The New Rule prescribes further conditions necessary to maintain ongoing registration, including extensive rules of conduct regarding accounts, know your client and suitability obligations, record keeping, compliance systems, complaint handling policies and procedures, relationship disclosure, referral arrangements and conflict of interest provisions. For current registrants these various requirements will be required to be satisfied over a period of time ranging from 3 to 24 months. These time periods are set out in CSA Staff Notice 31-311 (the CSA Notice) previously published.


Staff of the CSA and the Investment Industry Regulatory Organization of Canada (IIROC) have both published guidance regarding the transition to the new regime. The guidance is set out in the CSA Notice and IIROC Notice 09-0190.

The new regime provides for staggered timelines for compliance to provide firms and individuals with the necessary time to adapt to and comply with the new requirements. For firms registered under the existing rules on the Effective Date, there are varying transition periods to satisfy certain capital, insurance, proficiency and other requirements. Firms and individuals not currently registered under the existing rules who will be required to be registered under the new regime must meet the requirements when they register.

Further guidance on the transition can be found on our website under Guidance on Transition to New Registration Regime(July 2009).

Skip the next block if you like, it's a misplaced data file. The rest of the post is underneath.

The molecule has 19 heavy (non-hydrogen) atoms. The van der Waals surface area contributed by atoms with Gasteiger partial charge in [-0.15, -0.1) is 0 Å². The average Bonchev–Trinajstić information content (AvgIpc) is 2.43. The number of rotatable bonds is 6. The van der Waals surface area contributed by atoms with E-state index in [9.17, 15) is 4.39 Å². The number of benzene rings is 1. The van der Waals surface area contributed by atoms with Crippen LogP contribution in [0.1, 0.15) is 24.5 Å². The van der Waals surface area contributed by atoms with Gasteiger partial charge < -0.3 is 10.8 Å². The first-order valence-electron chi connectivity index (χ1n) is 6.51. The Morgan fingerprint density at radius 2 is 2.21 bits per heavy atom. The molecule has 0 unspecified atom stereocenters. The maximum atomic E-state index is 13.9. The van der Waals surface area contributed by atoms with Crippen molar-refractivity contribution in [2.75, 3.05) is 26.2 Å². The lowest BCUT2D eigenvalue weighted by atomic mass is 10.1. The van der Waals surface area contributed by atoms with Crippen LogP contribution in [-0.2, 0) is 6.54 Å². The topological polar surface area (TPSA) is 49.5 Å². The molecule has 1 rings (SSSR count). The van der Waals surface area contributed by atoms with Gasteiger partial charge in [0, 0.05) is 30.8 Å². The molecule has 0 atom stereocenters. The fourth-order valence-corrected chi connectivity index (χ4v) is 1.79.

MI 11-102 - Passport System (the "Passport System") will also be amended on the Effective Date to allow registration applications to be made under the Passport System. The Passport System will allow firms and individuals to register in multiple jurisdictions by dealing only with their principal regulator. While Ontario is not a party to the Passport System, it can be a registrant's principal regulator, which will allow a registrant which has Ontario as its principal regulator to deal only with the Ontario Securities Commission but also register in other jurisdictions. National Policy 11-204 - Process for Registration in Multiple Jurisdictions will be adopted by all jurisdictions on the Effective Date and will streamline the process of registration in multiple jurisdictions, including Ontario.


The above is a general overview of the new registration regime which will take effect on September 28, 2009. We would be pleased to provide further information or specific and detailed advice on this significant development. The full text of the New Rule and Companion Policy can be accessed here.